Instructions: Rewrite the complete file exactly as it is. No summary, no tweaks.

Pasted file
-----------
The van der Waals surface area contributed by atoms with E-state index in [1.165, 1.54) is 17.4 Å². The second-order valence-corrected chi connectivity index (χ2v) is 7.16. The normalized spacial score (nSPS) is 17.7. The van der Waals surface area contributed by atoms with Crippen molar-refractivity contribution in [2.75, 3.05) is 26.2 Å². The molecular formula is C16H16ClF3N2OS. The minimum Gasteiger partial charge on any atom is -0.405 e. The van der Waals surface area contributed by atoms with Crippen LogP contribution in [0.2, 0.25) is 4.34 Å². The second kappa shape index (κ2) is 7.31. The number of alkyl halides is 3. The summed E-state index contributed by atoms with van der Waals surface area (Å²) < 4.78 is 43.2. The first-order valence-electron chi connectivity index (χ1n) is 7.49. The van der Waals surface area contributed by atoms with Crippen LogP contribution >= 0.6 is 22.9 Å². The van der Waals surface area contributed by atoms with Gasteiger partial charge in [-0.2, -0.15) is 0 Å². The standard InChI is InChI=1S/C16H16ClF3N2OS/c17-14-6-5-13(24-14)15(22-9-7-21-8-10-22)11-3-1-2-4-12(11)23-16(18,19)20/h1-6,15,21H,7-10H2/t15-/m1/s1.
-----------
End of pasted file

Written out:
The van der Waals surface area contributed by atoms with E-state index in [1.165, 1.54) is 17.4 Å². The second-order valence-corrected chi connectivity index (χ2v) is 7.16. The normalized spacial score (nSPS) is 17.7. The van der Waals surface area contributed by atoms with Crippen molar-refractivity contribution in [2.75, 3.05) is 26.2 Å². The molecular formula is C16H16ClF3N2OS. The minimum Gasteiger partial charge on any atom is -0.405 e. The van der Waals surface area contributed by atoms with Crippen LogP contribution in [0.2, 0.25) is 4.34 Å². The second kappa shape index (κ2) is 7.31. The number of alkyl halides is 3. The summed E-state index contributed by atoms with van der Waals surface area (Å²) < 4.78 is 43.2. The first-order valence-electron chi connectivity index (χ1n) is 7.49. The van der Waals surface area contributed by atoms with Crippen LogP contribution >= 0.6 is 22.9 Å². The van der Waals surface area contributed by atoms with Gasteiger partial charge in [-0.2, -0.15) is 0 Å². The standard InChI is InChI=1S/C16H16ClF3N2OS/c17-14-6-5-13(24-14)15(22-9-7-21-8-10-22)11-3-1-2-4-12(11)23-16(18,19)20/h1-6,15,21H,7-10H2/t15-/m1/s1.